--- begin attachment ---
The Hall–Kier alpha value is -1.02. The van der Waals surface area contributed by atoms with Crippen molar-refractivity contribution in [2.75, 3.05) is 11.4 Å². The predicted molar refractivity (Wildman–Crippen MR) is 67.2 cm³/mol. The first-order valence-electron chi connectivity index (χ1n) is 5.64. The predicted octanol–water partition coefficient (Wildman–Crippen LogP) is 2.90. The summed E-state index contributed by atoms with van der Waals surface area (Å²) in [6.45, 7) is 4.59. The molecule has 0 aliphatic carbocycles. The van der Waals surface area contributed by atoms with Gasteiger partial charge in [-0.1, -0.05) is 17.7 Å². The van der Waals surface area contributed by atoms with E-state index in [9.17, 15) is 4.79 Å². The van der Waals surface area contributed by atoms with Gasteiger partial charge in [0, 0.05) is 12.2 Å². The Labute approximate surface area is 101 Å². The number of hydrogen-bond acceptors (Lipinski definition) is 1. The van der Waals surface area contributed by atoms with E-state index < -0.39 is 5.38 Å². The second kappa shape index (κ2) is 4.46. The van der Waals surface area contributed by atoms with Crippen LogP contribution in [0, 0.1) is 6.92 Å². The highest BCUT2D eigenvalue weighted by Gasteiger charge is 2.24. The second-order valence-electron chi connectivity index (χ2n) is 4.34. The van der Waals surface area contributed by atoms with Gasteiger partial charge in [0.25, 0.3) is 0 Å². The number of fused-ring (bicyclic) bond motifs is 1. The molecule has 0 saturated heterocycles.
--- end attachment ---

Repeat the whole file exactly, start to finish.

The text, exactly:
The Hall–Kier alpha value is -1.02. The van der Waals surface area contributed by atoms with Crippen molar-refractivity contribution in [2.75, 3.05) is 11.4 Å². The predicted molar refractivity (Wildman–Crippen MR) is 67.2 cm³/mol. The first-order valence-electron chi connectivity index (χ1n) is 5.64. The predicted octanol–water partition coefficient (Wildman–Crippen LogP) is 2.90. The summed E-state index contributed by atoms with van der Waals surface area (Å²) in [6.45, 7) is 4.59. The molecule has 0 aliphatic carbocycles. The van der Waals surface area contributed by atoms with Gasteiger partial charge in [-0.1, -0.05) is 17.7 Å². The van der Waals surface area contributed by atoms with E-state index in [9.17, 15) is 4.79 Å². The van der Waals surface area contributed by atoms with Gasteiger partial charge in [0, 0.05) is 12.2 Å². The Labute approximate surface area is 101 Å². The number of hydrogen-bond acceptors (Lipinski definition) is 1. The van der Waals surface area contributed by atoms with E-state index < -0.39 is 5.38 Å². The second kappa shape index (κ2) is 4.46. The van der Waals surface area contributed by atoms with Crippen LogP contribution in [0, 0.1) is 6.92 Å². The highest BCUT2D eigenvalue weighted by Gasteiger charge is 2.24. The second-order valence-electron chi connectivity index (χ2n) is 4.34. The van der Waals surface area contributed by atoms with Gasteiger partial charge in [0.25, 0.3) is 0 Å². The number of fused-ring (bicyclic) bond motifs is 1. The molecule has 0 saturated heterocycles.